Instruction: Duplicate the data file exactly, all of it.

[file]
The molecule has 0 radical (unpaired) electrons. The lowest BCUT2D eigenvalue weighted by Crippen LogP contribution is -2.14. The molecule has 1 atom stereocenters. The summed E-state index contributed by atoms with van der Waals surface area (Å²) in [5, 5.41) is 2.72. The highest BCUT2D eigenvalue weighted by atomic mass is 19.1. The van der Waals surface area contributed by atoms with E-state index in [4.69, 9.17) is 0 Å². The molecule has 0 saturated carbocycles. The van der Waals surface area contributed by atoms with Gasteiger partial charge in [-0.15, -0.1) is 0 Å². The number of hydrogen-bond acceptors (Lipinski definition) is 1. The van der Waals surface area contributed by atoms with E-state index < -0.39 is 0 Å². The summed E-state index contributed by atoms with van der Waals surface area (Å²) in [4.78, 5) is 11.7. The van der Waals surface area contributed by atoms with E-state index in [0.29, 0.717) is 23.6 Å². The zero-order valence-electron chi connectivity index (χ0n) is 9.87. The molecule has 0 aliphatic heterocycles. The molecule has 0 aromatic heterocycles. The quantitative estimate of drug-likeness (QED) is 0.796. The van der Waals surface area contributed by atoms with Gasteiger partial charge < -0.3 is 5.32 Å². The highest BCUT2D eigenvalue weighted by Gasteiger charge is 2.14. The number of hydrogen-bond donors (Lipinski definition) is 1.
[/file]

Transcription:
The molecule has 0 radical (unpaired) electrons. The lowest BCUT2D eigenvalue weighted by Crippen LogP contribution is -2.14. The molecule has 1 atom stereocenters. The summed E-state index contributed by atoms with van der Waals surface area (Å²) in [5, 5.41) is 2.72. The highest BCUT2D eigenvalue weighted by atomic mass is 19.1. The van der Waals surface area contributed by atoms with E-state index in [4.69, 9.17) is 0 Å². The molecule has 0 saturated carbocycles. The van der Waals surface area contributed by atoms with Gasteiger partial charge in [-0.15, -0.1) is 0 Å². The number of hydrogen-bond acceptors (Lipinski definition) is 1. The van der Waals surface area contributed by atoms with E-state index < -0.39 is 0 Å². The summed E-state index contributed by atoms with van der Waals surface area (Å²) in [4.78, 5) is 11.7. The van der Waals surface area contributed by atoms with E-state index in [0.29, 0.717) is 23.6 Å². The zero-order valence-electron chi connectivity index (χ0n) is 9.87. The molecule has 0 aliphatic heterocycles. The molecule has 0 aromatic heterocycles. The quantitative estimate of drug-likeness (QED) is 0.796. The van der Waals surface area contributed by atoms with Gasteiger partial charge < -0.3 is 5.32 Å². The highest BCUT2D eigenvalue weighted by Gasteiger charge is 2.14. The number of hydrogen-bond donors (Lipinski definition) is 1.